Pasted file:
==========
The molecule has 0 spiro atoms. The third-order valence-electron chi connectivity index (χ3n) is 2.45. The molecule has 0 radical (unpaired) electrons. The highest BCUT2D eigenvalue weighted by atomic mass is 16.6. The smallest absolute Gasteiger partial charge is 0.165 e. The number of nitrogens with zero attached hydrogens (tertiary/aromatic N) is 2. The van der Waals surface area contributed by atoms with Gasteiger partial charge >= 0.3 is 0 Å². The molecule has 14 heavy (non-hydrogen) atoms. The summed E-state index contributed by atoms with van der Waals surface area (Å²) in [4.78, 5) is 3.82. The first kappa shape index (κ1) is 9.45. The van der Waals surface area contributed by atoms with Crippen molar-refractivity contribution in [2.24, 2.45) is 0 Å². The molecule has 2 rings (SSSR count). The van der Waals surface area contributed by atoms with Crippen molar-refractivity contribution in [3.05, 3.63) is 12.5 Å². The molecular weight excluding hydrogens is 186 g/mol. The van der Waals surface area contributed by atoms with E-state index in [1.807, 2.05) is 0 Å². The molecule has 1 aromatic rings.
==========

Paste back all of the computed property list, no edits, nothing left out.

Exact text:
The molecule has 0 spiro atoms. The third-order valence-electron chi connectivity index (χ3n) is 2.45. The molecule has 0 radical (unpaired) electrons. The highest BCUT2D eigenvalue weighted by atomic mass is 16.6. The smallest absolute Gasteiger partial charge is 0.165 e. The number of nitrogens with zero attached hydrogens (tertiary/aromatic N) is 2. The van der Waals surface area contributed by atoms with Gasteiger partial charge >= 0.3 is 0 Å². The molecule has 14 heavy (non-hydrogen) atoms. The summed E-state index contributed by atoms with van der Waals surface area (Å²) in [4.78, 5) is 3.82. The first kappa shape index (κ1) is 9.45. The van der Waals surface area contributed by atoms with Crippen molar-refractivity contribution in [2.24, 2.45) is 0 Å². The molecule has 2 rings (SSSR count). The van der Waals surface area contributed by atoms with Crippen molar-refractivity contribution in [3.05, 3.63) is 12.5 Å². The molecular weight excluding hydrogens is 186 g/mol. The van der Waals surface area contributed by atoms with E-state index in [1.807, 2.05) is 0 Å². The molecule has 1 aromatic rings.